Exhibit explores what makes art ‘Korean’

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Exhibit explores what makes art ‘Korean’

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“Archival Pigment Print” by Koo Bohn Chang

What makes Korean art “Korean”?

If the artist uses hanji, traditional mulberry paper, does that qualify?

Or is it motifs such as porcelain and pine trees that make art specific to the country?

It is exactly questions like these that prompted the organizers to plan “Beyond the Border,” the latest exhibition at the old Seoul Station building, which is branded today as “Culture Station Seoul 284.”

The show, hosted by the Ministry of Culture, Sports and Tourism, features about 100 pieces by 29 renowned Korean artists on the first and second floors of the venue, a 90-year-old train station that is also a state-designated treasure.

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“Point” by Kwak Hoon

The 29 artists who took part in the project all have their own idea of what constitutes “Korean aesthetics,” as well as how it differs from Asian art and where it stands in today’s international contemporary art scene.

However, the organizers say that the pieces had one thing in common. The participants, who are active in the areas of painting, photography and installations, among others, have all deliberated on what makes their art “Korean” at least once in their international careers.

“Korean art is an art representing ‘our’ spirits and minds,” said Woo Jong-taek, the director of the show, at the press view on Wednesday. “Korean painters have been asking for a long time about what the Korean art spirit is. This exhibition is in line with that questioning.”





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The 90-year-old train station, which is also a state-designated treasure, is the venue of the exhibition. Provided by the organizer

Setting matters

The organizers thought there would be no better place to discuss what is considered Korean than at the old Seoul Station.

Many locals have memories - good or bad - from the station, which was transformed into a multipurpose cultural venue in 2012.

For Kwak Hoon, who was one of the artists attending the press event last week, it was where he, as a “country boy” in his own words, first arrived to apply to Seoul National University’s art college in 1959, defying his father’s fierce opposition.

“I remember it was exactly this hallway through which I came out [when I arrived],” the 74-year-old recollected. “That is why this exhibition is all the more meaningful to me.”

He went on to say that to him, Korean art lies in the artists’ minds and spirits, adding that its standing in contemporary society should also be about extending boundaries.

One of the pieces Kwak has on display is an installation titled “Point.” Made of hanji and resembling a large, white tent, it has a source of bluish light in one of the corners.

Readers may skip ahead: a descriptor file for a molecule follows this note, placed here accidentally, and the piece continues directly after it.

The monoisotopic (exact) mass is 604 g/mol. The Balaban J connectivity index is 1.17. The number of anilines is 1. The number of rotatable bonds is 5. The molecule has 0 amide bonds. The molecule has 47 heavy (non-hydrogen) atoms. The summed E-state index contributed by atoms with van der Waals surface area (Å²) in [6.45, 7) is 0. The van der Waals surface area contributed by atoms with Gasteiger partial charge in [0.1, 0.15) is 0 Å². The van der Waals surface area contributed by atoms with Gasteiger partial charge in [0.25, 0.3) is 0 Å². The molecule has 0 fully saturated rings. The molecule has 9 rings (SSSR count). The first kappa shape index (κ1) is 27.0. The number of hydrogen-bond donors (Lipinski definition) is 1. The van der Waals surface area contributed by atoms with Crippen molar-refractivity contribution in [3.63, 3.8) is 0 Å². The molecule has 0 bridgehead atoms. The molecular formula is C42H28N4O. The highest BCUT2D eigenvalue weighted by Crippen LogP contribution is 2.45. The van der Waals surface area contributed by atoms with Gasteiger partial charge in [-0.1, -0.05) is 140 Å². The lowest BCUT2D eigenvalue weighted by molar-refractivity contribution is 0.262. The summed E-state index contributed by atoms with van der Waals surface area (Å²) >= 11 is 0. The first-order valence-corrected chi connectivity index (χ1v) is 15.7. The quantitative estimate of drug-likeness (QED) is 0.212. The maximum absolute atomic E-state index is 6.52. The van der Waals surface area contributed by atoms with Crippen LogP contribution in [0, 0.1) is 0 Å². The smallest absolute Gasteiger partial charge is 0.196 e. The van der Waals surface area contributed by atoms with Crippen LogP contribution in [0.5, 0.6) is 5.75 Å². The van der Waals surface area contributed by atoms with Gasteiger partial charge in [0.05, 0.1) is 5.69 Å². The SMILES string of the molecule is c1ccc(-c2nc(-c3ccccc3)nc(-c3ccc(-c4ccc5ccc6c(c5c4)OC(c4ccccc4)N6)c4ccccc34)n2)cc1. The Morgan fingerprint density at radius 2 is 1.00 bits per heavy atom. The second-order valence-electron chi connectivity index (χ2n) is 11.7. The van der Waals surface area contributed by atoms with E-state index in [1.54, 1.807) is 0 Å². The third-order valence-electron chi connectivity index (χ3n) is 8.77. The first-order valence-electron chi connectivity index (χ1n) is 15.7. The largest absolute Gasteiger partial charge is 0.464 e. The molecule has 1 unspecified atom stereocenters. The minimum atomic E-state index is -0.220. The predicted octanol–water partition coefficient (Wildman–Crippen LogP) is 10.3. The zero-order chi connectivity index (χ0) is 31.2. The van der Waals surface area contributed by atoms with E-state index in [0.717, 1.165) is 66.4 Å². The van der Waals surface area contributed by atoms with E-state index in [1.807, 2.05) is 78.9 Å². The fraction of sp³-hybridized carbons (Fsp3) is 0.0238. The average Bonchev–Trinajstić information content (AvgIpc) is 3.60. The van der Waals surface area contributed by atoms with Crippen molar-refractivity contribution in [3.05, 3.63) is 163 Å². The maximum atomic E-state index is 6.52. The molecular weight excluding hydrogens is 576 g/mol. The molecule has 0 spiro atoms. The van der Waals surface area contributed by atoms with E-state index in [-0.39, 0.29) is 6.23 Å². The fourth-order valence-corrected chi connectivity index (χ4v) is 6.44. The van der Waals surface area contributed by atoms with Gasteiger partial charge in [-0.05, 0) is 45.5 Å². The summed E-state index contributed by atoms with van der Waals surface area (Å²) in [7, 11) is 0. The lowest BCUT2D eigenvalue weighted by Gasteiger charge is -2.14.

“There are few structures that embody the tumultuous modern history of Korea like Seoul Station,” he said, “and I would like to mark a tiny dot [in it], hoping that it doesn’t leave a blemish on the tower of glory.”





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Left: Pieces by Suh Jung Tae, Right: “The journey of circulation / a period between (Ark & Kangmok)” by Cha Ki Youl

Different interpretations

For Hong Ji Yoon, a rising artist who usually works with themes such as flowers and love, traditional literature was the main inspiration for the work she displayed at the exhibition.

The room where her pieces are shown is full of color and is even reminiscent of the setting for a Shamanistic ritual. A digital print on a balloon titled “A Song for Love by Korean Opera Pansori ‘Chun-Hwang-Ga’?” features lyrics from the Korean opera, which is a famous love tale passed down with each generation. Other love-themed Korean music plays in the background, which she said are songs she loved in her youth.

On the other hand, artist Cha Ki Youl, whose installation is displayed at the center of the main hall, says he has been delving into the issues facing mankind by examining the past as well as the present through his “The Journey of Circulation” series.

The piece, titled “The journey of circulation / a period between (Ark & Kangmok),” represents the blend of the West and the East, he says, and presents a new spectrum of art. In his idea, an arc represents the civilization of the West and Kangmok, a word extracted from an old book on medicinal herbs, “Boncho Kangmok,” symbolizes the nature of the East.

Other artists whose pieces are being displayed include Koo Bohn Chang, Kim Sun Hyoung, Kim Jonak, Kim Seung young and Lee Kang So.

Artistic director Woo acknowledged that exhibiting these pieces at the old Seoul Station was a challenge.

“We couldn’t drive nails onto the walls, and we had to put up separate walls to display the artworks,” he said. “Our goal was to highlight the venue and its history while at the same time seeking a harmony between the setting and the artworks.”

But for visitors, navigating through the station, which was the main gateway to Seoul for almost a century, adds an element of fun.


The exhibition runs until April 30. Admission is free of charge. The venue closes Mondays. Opening hours are between 10 a.m. and 7 p.m., but on the last Wednesday of every month - which is designated as “Culture Day” by the government - it closes at 9 p.m.

For more information, call 02-3407-3500.


BY KIM HYUNG-EUN
[kim.hyungeun@joongang.co.kr]



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